Three hours later, the Samuelsons departed quietly. Not happily, not even politely, but at least quietly. They had worked through part of their settlement, and had kept their rancor under wraps. The pressure for them to behave had been so intense that Mrs. Samuelson was messaging her temples with her fingertips as she walked out and Mr. Samuelson was holding his oversize gut with both hands, lest it explode.

Charlene went into her private bathroom and splashed cool water on her cheeks. It was a professional coup to be chosen by the court to arbitrate any kind of settlement. Having made a name for herself in the practice of family law meant that usually Charlene was going to be dealing with divorce property or custody—two areas rife with explosive emotions. But this was hard. It took its toll of a morning.

She heard the intercom on her desk buzz, but she ignored it, remaining in the bathroom. She sat on the closed toilet lid, leaned back, kicked off her shoes and
held a cool cloth over her eyes, dampening her short brown bangs in the process.

After twenty years in the business, there were very few surprises. It was always about the boat and the savings account, about who brought home the bacon and who didn't. Even in the new century, when most marriages were made up of dual working partners, it always boiled down to who did the dishes and who earned the highest salary.

She unhooked her bra and let her rib cage expand briefly. She wiggled her toes into the thick carpet beneath her feet. She could not have borne more than three hours with those two. They gave divorce a bad name.

But she had pulled it off, gotten them to sit down and begin dividing things. A few more meetings and it would be done. The judge who had assigned her would be impressed. So what if it took her a while to recover. It was worth it to win the further admiration of the courts. The city was overrun with sleazy divorce lawyers, but there were only a pocketful of respectable unsharky family lawyers, of which Charlene was one. That is not to say her clients wouldn't get what they deserved; she took very good care of them. More important, they would leave the proceedings with their self-respect.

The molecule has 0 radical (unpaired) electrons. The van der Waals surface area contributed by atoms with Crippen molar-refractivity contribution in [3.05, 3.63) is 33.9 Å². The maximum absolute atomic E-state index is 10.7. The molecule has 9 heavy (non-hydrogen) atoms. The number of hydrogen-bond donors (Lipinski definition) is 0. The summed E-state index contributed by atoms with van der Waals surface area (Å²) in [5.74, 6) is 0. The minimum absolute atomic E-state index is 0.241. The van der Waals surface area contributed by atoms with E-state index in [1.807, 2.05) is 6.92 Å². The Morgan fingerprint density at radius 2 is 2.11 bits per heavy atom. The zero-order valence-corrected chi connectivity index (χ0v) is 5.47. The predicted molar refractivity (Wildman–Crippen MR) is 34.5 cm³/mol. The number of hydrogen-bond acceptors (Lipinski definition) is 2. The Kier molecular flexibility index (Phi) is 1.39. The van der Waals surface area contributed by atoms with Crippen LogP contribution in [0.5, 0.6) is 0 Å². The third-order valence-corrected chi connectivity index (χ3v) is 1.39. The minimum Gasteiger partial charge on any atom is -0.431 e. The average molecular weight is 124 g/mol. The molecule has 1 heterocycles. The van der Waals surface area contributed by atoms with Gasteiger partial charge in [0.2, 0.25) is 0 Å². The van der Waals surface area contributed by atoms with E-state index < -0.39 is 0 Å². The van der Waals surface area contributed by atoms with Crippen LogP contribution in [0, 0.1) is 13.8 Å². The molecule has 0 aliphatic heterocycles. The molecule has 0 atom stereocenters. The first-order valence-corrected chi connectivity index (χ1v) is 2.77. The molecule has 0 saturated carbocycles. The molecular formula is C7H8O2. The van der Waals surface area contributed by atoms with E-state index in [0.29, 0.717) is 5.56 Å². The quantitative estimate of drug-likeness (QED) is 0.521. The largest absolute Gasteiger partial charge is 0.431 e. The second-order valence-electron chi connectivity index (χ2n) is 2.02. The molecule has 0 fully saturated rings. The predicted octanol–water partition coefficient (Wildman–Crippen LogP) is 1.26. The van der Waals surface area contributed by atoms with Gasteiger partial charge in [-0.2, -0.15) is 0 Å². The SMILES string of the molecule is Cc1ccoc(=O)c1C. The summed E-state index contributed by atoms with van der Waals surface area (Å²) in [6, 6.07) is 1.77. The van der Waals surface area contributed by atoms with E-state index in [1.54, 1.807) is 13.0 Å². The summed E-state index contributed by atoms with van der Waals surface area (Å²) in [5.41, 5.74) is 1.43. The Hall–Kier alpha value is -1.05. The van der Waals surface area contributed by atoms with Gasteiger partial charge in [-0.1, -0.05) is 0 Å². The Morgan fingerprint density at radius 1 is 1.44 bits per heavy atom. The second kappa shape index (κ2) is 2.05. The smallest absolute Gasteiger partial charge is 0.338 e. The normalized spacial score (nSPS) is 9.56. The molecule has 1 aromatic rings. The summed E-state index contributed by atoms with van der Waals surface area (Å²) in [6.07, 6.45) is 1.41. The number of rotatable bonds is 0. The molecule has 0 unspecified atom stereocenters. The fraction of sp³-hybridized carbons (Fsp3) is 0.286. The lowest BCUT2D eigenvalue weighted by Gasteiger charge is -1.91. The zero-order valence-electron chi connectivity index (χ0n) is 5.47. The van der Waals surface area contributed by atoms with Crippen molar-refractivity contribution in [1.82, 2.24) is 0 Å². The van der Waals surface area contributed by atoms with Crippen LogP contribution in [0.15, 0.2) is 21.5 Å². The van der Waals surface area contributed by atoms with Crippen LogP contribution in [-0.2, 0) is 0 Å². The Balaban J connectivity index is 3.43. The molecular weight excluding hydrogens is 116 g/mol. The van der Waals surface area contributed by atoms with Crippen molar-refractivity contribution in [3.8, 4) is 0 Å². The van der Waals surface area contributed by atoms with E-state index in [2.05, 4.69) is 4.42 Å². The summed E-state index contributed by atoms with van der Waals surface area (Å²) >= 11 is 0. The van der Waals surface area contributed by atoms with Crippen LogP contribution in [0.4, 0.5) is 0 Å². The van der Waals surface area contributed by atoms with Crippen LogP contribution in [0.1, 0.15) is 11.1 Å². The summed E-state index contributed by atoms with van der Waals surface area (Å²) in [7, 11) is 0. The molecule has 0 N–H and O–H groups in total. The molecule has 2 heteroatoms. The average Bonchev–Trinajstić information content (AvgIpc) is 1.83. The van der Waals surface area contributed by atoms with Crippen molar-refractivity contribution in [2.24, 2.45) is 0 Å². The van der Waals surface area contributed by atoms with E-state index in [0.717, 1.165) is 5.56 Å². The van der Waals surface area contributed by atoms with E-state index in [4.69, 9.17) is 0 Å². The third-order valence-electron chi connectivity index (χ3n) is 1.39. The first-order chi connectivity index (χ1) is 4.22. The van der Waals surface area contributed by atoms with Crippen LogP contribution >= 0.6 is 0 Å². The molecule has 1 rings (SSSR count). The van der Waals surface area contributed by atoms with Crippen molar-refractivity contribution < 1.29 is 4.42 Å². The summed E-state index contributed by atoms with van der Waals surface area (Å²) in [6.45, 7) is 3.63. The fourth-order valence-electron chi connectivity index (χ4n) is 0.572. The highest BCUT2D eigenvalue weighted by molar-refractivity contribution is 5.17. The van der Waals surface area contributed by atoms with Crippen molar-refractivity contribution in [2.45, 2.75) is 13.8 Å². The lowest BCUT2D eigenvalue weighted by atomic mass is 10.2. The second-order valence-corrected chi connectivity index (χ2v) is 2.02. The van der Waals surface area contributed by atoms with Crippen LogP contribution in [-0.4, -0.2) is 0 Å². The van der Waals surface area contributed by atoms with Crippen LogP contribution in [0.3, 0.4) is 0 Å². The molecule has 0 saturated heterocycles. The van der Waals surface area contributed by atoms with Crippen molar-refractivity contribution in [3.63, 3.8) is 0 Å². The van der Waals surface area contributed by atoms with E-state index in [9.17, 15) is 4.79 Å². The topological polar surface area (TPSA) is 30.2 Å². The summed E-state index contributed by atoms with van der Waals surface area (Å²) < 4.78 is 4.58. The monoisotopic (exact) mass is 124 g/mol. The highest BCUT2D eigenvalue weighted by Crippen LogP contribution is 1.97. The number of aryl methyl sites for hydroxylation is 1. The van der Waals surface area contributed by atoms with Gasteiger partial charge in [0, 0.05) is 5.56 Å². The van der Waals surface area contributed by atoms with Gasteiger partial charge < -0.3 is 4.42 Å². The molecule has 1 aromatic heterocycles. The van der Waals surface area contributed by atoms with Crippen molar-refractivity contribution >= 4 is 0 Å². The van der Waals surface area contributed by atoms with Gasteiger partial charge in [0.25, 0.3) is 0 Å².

The intercom on her desk buzzed again. “Okay, okay,” she said to herself, tossing the washcloth into the sink, slipping her feet back into her shoes and hooking up her bra. She applied some makeup to her cheeks, a little lip gloss to her lips, and squinted crit
ically into the mirror. She looked tired even though she'd slept quite well the night before. She knew what that meant. It was time to seriously consider having her eyes done. A little nip, a little tuck, not a new face, but one that just didn't seem to age at the speed of light.

Charlene didn't give herself much slack; she was a perfectionist from nose to toes, professionally and personally. You don't become successful by relaxing your standards. It was taxing, but nothing worth having came easy.

She flushed the toilet even though she hadn't used it. She just didn't want anyone to think she had locked herself into her bathroom to recover from the Samuelsons. No one should think she
needed
recovery. Not even Pam.

That was Charlene. Always in control. And perfect in every way—without breaking a sweat.

The intercom was buzzing wildly as she headed for her desk.
“What?”

“Thank goodness, I thought you'd fallen in. It's Stephanie.”

“Put her through.” Click, click. “Steph, honey, I'm really—”

“Mom, I
hate
him!”

Charlene sank into her chair. Sacramento could be crumbling around them in the throes of a six-point-eight shaker and still Stephanie would assume that the current state of her love life was of paramount concern to everyone. Stephanie didn't even bother to say hello
or ask Charlene if she had a few minutes. “Hmm,” Charlene hummed, noncommittal.

“I have tickets for
Grease.
Do you know how hard they were to get? How much they cost? And he promised me,
promised
me he'd get the night off. How often do I ask him to do that?”

Probably very, very often, Charlene thought, but she held her tongue.

“Is there absolutely no one in the state of California, in the city of Sacramento, who can stand behind the bar and sling a few drinks so he can go to a musical with me?”